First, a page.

The catalogue contains descriptions of records; it does not contain images or transcriptions of the records themselves. It is a tool to enable you to identify records that you might wish to see, or which could help you in your research. There are approximately 4 million items in the Museum Archives and descriptions of them are being added all the time. In the future we hope to add links to images of some of our most important documents.
The catalogue includes descriptions of photographs in the Museum Archives, not the images themselves. Many historical images can be viewed in the Museum’s Picture Library. You should check the Picture Library catalogue in the first instance, but if you find something on our Archives catalogue that is not available on the Picture Library, contact us and we can give you further advice.
If you are interested in scientific artworks, which are held in the libraries, you can browse digitised materials in our Online Exhibitions. These include the First Fleet Collection, the Endeavour Botanical Illustrations and the MacGillivray Art Collection. The Museum Library is currently developing its digital library resources.
How do I find information on a particular person?
You can find out some biographical information on people in the catalogue by using the ‘Search People’ option, or by clicking on ‘View’ against a name when you find one in the catalogue. This takes you to a name authority, which is an agreed way for the name to appear in the indexes. The name authority will sometimes give some brief information, such as dates and occupation. More complex authorities will include a great deal of biographical and background information on people.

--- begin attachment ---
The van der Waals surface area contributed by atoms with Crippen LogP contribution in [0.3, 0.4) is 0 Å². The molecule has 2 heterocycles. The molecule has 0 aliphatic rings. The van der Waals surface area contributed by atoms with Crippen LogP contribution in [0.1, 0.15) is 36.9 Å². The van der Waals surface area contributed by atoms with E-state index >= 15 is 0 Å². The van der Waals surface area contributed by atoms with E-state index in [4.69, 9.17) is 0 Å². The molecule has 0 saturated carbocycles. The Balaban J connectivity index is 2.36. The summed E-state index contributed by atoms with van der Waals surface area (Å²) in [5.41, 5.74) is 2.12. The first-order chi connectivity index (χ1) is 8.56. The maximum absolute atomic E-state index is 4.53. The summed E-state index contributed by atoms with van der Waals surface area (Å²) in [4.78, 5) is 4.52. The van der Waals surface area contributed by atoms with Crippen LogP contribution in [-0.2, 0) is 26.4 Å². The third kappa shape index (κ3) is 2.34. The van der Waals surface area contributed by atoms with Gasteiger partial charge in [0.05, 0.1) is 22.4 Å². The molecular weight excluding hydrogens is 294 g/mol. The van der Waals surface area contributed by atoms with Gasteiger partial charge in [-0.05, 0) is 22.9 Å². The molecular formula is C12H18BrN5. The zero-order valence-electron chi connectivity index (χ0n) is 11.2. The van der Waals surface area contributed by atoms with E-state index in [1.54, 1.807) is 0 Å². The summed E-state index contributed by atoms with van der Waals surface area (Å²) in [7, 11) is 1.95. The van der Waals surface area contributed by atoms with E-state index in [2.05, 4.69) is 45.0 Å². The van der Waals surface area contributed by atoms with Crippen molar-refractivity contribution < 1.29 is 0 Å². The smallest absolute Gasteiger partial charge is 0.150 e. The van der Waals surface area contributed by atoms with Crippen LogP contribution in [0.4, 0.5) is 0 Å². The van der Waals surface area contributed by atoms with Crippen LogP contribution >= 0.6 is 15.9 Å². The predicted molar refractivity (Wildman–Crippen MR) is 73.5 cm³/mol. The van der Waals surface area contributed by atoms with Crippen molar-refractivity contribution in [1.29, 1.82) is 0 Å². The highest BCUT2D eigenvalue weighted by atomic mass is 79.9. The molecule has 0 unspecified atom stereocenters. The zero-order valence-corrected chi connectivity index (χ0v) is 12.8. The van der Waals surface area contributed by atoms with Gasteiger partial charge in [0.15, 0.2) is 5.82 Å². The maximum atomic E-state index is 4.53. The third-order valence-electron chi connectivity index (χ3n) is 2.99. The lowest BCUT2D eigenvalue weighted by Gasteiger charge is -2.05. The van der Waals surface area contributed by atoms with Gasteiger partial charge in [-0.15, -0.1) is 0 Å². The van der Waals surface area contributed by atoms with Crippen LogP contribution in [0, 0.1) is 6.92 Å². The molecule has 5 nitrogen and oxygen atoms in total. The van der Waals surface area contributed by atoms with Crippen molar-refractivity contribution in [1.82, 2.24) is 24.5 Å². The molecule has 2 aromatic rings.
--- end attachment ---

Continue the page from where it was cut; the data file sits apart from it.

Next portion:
Please note that not all records have been indexed, and names remain to be added to the catalogue. You can contact us for more advice.
For further information on searching for people, see ‘Help’.
Can I print out records that I have found, or email them?
You can print out records using the ‘Printer friendly output’ option. Unfortunately, we don’t yet have the ability to email them.
I have found something I want to see. What do I do now?
Details about visiting the Museum Archives are on our website. Archives are consulted in the General Library reading room and you will need to book an appointment in advance.
I want copies of material. What do I do?
Photocopies of some items can be supplied, depending on their condition (fragile material and bound volumes can’t be photocopied). Microfilm alternatives can be made available where possible. You will have to complete an order form, which contains a copyright statement. Copies can only be ordered for the purpose of private study or non-commercial research. You can order copies by post or in the General Library reading room. A photocopy request form is available on-line.
If you are visiting the General Library, you can use a digital camera but permission needs to be obtained from Archives staff. Again, copyright provisions apply, and you will have to fill in a declaration form.